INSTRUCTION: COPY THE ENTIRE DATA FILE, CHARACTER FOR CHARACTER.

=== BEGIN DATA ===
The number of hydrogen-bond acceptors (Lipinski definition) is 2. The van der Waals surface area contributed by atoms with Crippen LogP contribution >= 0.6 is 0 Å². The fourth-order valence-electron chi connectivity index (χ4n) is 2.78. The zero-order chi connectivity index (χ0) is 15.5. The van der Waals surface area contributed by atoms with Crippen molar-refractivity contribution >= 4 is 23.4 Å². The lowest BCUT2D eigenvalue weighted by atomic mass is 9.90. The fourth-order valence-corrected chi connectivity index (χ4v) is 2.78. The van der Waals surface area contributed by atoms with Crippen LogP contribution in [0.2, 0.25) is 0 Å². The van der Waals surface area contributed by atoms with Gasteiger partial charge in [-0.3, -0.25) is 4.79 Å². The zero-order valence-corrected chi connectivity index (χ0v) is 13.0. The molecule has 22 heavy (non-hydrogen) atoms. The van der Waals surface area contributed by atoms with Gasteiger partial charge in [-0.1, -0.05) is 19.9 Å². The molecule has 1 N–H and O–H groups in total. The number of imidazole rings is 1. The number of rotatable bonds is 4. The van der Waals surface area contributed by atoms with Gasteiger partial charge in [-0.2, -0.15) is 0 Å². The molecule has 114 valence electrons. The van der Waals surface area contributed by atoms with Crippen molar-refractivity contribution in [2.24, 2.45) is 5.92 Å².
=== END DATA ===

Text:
The number of hydrogen-bond acceptors (Lipinski definition) is 2. The van der Waals surface area contributed by atoms with Crippen LogP contribution >= 0.6 is 0 Å². The fourth-order valence-electron chi connectivity index (χ4n) is 2.78. The zero-order chi connectivity index (χ0) is 15.5. The van der Waals surface area contributed by atoms with Crippen molar-refractivity contribution >= 4 is 23.4 Å². The lowest BCUT2D eigenvalue weighted by atomic mass is 9.90. The fourth-order valence-corrected chi connectivity index (χ4v) is 2.78. The van der Waals surface area contributed by atoms with Crippen LogP contribution in [0.2, 0.25) is 0 Å². The van der Waals surface area contributed by atoms with Gasteiger partial charge in [-0.3, -0.25) is 4.79 Å². The zero-order valence-corrected chi connectivity index (χ0v) is 13.0. The molecule has 22 heavy (non-hydrogen) atoms. The van der Waals surface area contributed by atoms with Gasteiger partial charge in [-0.1, -0.05) is 19.9 Å². The molecule has 1 N–H and O–H groups in total. The number of imidazole rings is 1. The number of rotatable bonds is 4. The van der Waals surface area contributed by atoms with Gasteiger partial charge in [-0.2, -0.15) is 0 Å². The molecule has 114 valence electrons. The van der Waals surface area contributed by atoms with Crippen molar-refractivity contribution in [2.24, 2.45) is 5.92 Å².